Over time, coffee grounds get stuck around needles and eventually become clogged. This condition is more likely to occur if you don’t dispose of the K cup immediately after brewing.

Clogged needles restrict the flow of water, so Keurig will not dispense water fully or your Keurig might not make a full cup.

Clean the exit needle that is located at the bottom of the base holder.

  • Lift the lid handle and remove the pod holder.
  • After that, remove the funnel present at the bottom of the pod holder.
  • Take a paper clip or sewing needle and move it around inside the tube to remove any kind of debris.
  • Rinse the pod holder and funnel with warm, soapy water.

To clean the needle located inside the Keurig head, follow these instructions.

  1. Turn the machine off.
  2. You will find the top needles underneath the head of the machine with caution.
  3. Take a paper clip or sewing needle and insert it into the holes of the needle. Move around the clip to remove debris.

Watch this video for detailed instructions.

Remember, the machine may eject hot water after unblocking the upper needle. It is recommended to wait for the machine to cool down before trying to unblock the inlet needle. Also, while working with sharp needles, be careful.

Solution 5) Ensure correct water magnet alignment

There are magnets inside the water tank by which Keurig identifies the water level inside the tank.

Sometimes with the regular use of the coffee maker, the water magnet gets misaligned from its original position due to vibrations while brewing. Keurig becomes unable to detect the water level and eventually stops dispensing water if the magnets get misaligned.

To resolve these issues, follow these instructions

  1. Tap the tank slightly near the magnet housing. 
  2. If this doesn’t function, give it a slight shake.
  3. If you still don’t succeed, then you’ll need to purchase a new water tank.

Some Keurig models detect the water level in the tank by sensing the minerals in the water. That sensor will not work if you are using distilled water. So if you use distilled water for brewing coffee that might be the reason your Keurig is not pumping water.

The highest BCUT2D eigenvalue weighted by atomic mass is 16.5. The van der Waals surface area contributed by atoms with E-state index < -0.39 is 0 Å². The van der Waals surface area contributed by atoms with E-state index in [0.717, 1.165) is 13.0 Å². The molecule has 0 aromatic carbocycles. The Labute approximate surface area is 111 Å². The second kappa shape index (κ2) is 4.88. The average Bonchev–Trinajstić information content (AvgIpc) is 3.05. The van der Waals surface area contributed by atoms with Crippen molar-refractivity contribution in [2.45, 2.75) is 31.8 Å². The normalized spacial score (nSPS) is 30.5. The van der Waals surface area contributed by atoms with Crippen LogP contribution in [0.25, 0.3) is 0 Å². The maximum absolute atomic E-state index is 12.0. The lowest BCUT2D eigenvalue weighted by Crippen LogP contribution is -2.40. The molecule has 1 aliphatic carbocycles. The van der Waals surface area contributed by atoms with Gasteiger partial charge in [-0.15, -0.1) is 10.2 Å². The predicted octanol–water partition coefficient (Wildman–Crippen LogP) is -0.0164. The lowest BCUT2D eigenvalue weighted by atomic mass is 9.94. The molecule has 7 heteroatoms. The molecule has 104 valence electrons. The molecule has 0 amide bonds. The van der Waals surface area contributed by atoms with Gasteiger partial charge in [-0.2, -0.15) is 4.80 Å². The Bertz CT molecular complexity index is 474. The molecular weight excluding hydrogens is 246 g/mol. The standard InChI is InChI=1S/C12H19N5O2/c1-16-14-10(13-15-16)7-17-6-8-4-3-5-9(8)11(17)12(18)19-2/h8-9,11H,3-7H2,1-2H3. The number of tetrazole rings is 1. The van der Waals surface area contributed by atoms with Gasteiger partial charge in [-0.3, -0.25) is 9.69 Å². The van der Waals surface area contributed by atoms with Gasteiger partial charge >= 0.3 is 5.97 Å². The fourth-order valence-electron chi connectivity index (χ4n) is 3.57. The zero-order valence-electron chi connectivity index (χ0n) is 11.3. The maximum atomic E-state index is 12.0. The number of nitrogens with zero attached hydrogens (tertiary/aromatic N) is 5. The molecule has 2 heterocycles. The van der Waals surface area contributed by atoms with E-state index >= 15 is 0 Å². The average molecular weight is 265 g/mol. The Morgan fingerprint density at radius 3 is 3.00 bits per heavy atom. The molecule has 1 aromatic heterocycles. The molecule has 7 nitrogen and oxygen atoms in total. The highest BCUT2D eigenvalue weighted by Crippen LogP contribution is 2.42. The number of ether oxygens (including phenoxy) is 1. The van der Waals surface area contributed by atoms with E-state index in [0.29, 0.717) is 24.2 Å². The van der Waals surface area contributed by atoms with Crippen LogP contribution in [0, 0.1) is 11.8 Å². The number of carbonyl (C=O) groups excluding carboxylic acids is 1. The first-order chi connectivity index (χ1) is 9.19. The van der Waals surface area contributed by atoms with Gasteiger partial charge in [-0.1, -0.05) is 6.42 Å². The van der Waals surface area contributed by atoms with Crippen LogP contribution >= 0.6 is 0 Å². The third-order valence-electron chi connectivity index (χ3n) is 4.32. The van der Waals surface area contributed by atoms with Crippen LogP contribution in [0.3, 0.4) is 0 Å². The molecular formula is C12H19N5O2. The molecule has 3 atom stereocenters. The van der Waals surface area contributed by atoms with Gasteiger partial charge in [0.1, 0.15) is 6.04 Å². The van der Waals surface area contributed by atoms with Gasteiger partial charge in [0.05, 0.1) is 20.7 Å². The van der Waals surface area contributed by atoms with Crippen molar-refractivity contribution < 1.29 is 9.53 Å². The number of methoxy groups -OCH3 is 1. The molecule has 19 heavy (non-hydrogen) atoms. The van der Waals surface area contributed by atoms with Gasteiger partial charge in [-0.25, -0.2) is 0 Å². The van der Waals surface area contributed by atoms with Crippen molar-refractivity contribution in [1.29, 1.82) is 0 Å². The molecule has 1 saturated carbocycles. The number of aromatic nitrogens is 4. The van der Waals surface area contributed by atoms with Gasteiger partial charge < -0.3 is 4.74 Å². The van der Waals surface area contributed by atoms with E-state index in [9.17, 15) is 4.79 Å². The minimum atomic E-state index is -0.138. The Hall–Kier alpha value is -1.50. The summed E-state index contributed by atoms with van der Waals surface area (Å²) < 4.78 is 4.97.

Solution 6) Damaged pipe or pump

If the problem persists after complete cleaning and descaling. Then there might be a leak in the inlet pipe or the pump of your machine might be damaged.

To check the pipe or pump, you have to disassemble your Keurig machine. If you detect any holes in the pipe then these are the main culprits why Keurig is not pumping water. In that case, you have to repair the water pipe of your Keurig machine.

But before going to take any kind of step, it is highly recommended to contact Keurig customer support to seek their professional support.

This video will help if you are going to do it on your own.

What to do if Keurig coffee Maker still not Pumping water?

If all the above-mentioned tips have not proved fruitful for you, and the problem is still there, then you can call Keurig customer support or seek help from a technician.

If your machine is still under warranty then Keurig customer support will repair or replace the machine free of any cost.

However, if your machine is more than 6 or 7 years old and keeps teasing you by getting damaged every now and then. I recommend you buy a new machine because your Keurig has already completed its lifespan.

Keurig Review Articles:


How long does Keurigs last?

Many users have said that their Keurig machine lasts up to 3 to 5 years. This is the mean lifespan of Keurig machines.
For sure, there are discrepancies some Keurig may last for more than 10 years or some may get damaged within 1 or 2 years if not maintained properly.

Related Keurig Articles:

Johny Morrison is a founder and content creator at Coffee About. He knows everything there is to know about coffee and loves sharing his passion with others.

You can often find him sipping a single-origin pour-over, rich French press, or pulling espresso shots at home. Johny loves full-bodied dark roasts – the bolder, the better!

As a former barista, he takes coffee equipment seriously and enjoys experimenting with the latest gear. When he’s not brewing or blogging, Johny is scouting local cafes for his next coffee fix.